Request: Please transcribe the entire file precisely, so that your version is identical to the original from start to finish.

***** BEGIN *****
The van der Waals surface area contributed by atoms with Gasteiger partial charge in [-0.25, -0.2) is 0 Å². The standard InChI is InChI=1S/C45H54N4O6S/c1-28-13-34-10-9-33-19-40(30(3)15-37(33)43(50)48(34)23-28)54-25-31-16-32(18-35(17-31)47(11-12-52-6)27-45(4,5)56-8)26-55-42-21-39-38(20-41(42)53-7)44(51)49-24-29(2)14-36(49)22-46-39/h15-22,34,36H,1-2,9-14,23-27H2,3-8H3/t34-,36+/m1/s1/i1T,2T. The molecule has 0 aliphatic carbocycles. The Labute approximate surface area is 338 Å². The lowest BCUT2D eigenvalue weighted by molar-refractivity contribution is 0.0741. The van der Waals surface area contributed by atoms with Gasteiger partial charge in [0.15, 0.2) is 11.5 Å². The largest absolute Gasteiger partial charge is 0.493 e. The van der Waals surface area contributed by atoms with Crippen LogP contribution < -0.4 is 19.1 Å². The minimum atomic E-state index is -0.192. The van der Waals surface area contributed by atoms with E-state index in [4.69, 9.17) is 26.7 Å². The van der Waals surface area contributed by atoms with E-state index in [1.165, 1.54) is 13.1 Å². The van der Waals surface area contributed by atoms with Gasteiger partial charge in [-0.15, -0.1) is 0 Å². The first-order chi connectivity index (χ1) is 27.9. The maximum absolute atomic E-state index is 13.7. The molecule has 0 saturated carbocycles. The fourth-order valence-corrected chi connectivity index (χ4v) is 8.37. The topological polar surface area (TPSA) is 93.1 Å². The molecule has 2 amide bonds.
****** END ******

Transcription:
The van der Waals surface area contributed by atoms with Gasteiger partial charge in [-0.25, -0.2) is 0 Å². The standard InChI is InChI=1S/C45H54N4O6S/c1-28-13-34-10-9-33-19-40(30(3)15-37(33)43(50)48(34)23-28)54-25-31-16-32(18-35(17-31)47(11-12-52-6)27-45(4,5)56-8)26-55-42-21-39-38(20-41(42)53-7)44(51)49-24-29(2)14-36(49)22-46-39/h15-22,34,36H,1-2,9-14,23-27H2,3-8H3/t34-,36+/m1/s1/i1T,2T. The molecule has 0 aliphatic carbocycles. The Labute approximate surface area is 338 Å². The lowest BCUT2D eigenvalue weighted by molar-refractivity contribution is 0.0741. The van der Waals surface area contributed by atoms with Gasteiger partial charge in [0.15, 0.2) is 11.5 Å². The largest absolute Gasteiger partial charge is 0.493 e. The van der Waals surface area contributed by atoms with Crippen LogP contribution < -0.4 is 19.1 Å². The minimum atomic E-state index is -0.192. The van der Waals surface area contributed by atoms with E-state index in [4.69, 9.17) is 26.7 Å². The van der Waals surface area contributed by atoms with E-state index in [1.165, 1.54) is 13.1 Å². The van der Waals surface area contributed by atoms with Gasteiger partial charge in [-0.15, -0.1) is 0 Å². The first-order chi connectivity index (χ1) is 27.9. The maximum absolute atomic E-state index is 13.7. The molecule has 0 saturated carbocycles. The fourth-order valence-corrected chi connectivity index (χ4v) is 8.37. The topological polar surface area (TPSA) is 93.1 Å². The molecule has 2 amide bonds.